Fig. 3.
Fig. 3.

(right) Directional wavenumber spectrum from the sea surface topography recorded at 150 m MSL using MASS on 15 Nov 2013 off San Clemente Island during the ONR Southern California 2013 (SOCAL2013) experiment at 2008 UTC. These data give spectra down to wavelengths of 0.5 m. (left) Corresponding omnidirectional wavenumber spectrum. Note the −5/2 and −3 spectral slopes, and the almost three-decade bandwidth of the data.

Citation: Journal of Atmospheric and Oceanic Technology 33, 6; 10.1175/JTECH-D-15-0067.1

To leading order, the Stokes drift from the directional spectrum of Fig. 3 can be inferred from
eq1
where the wavenumber is in the range , is the vertical coordinate, is the water depth, is the radian frequency computed from the linear dispersion relationship, and is the wavenumber directional spectrum of the surface displacement (Kenyon 1969). Note that, in general, the wave spectrum is not symmetric relative to one direction, and that the exponential structure of the orbital motion and Stokes drift in the vertical means that the near-surface structure and direction of the Stokes drift may often be dominated by the higher wavenumbers. This places particular emphasis on our ability to measure the high-wavenumber part of the spectrum. This is illustrated in Fig. 4, where the differences in Stokes drift inferred by the directional spectrum in Fig. 3 when the high-wavenumber cutoff varies from 10 to 0.05 rad m−1 (wavelength ranging from 0.6 to 125 m) are shown.
Fig. 4.
Fig. 4.

Evolution of magnitude of the Stokes drift profile computed from the directional wavenumber spectrum from the sea surface topography shown in Fig. 3 for a range of cutoff wavenumbers . Note the sensitivity to the cutoff in the upper 10 m.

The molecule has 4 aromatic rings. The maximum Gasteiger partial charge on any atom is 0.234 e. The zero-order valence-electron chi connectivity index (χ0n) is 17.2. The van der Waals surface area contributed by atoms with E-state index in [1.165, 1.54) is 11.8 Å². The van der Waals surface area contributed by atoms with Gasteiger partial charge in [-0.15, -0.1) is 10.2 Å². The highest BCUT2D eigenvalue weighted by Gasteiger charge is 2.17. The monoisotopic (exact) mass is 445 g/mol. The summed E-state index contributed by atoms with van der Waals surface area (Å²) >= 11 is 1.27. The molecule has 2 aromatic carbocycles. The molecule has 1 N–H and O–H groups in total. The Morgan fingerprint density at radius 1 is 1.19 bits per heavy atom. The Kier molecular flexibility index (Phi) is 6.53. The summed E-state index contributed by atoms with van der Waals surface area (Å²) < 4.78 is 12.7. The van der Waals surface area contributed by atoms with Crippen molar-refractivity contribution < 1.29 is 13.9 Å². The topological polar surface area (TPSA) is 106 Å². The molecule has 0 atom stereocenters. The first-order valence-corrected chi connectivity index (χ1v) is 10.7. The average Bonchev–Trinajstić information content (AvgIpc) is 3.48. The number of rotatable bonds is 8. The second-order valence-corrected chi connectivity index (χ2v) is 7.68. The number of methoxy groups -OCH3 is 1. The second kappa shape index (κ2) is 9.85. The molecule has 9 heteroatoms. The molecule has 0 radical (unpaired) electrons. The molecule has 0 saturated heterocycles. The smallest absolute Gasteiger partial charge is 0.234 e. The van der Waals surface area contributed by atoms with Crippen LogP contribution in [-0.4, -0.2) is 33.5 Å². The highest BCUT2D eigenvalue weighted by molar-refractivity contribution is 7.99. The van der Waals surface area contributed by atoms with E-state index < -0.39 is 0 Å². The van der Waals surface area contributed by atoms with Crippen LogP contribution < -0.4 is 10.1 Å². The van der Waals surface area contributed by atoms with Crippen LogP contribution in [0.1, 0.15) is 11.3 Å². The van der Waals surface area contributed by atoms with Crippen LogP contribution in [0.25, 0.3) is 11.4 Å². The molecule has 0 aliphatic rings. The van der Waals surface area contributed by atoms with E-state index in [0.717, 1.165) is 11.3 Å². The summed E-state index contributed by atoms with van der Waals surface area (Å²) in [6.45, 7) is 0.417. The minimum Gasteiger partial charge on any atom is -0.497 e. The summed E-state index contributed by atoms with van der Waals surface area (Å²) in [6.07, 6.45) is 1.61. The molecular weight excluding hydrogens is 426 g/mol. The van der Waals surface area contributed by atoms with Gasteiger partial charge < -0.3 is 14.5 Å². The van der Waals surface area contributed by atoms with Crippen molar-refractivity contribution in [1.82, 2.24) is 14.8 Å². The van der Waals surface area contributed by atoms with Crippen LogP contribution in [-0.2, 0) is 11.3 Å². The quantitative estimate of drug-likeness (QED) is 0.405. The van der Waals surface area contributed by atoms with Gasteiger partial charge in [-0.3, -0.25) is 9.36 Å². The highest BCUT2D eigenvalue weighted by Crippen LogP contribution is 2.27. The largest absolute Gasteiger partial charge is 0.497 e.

Citation: Journal of Atmospheric and Oceanic Technology 33, 6; 10.1175/JTECH-D-15-0067.1

MASS also includes a collocated, synchronized high-resolution infrared and visible video, providing the rare ability to couple the evolution of the wave field with surface kinematics and breaking. Figure 5 shows sample georeferenced images of a breaking wave in the visible and infrared (8–9.2 μm) bands collected during a flight in the Gulf of Mexico on 18 October 2011, shortly after the passage of a cold front. The wind speed measured at a nearby NDBC buoy (station 42040) was 12 m s−1 with a significant wave height of 3.1 m. Note that the foam is colder (blue) due to rapid cooling ( ≈ 8°C, where is the water temperature and is the atmospheric temperature collected at the nearby NDBC buoy), while the active breaker is warmer (red) by disrupting the surface cool skin layer and bringing warmer water from below. Also shown is a perspective view of the sea surface elevation for the same breaking wave color-coded for World Geodetic System 1984 (WGS84) datum height. The lower panel shows the profile of the transect across the breaking wave (A–B) marked in the georeferenced visible image.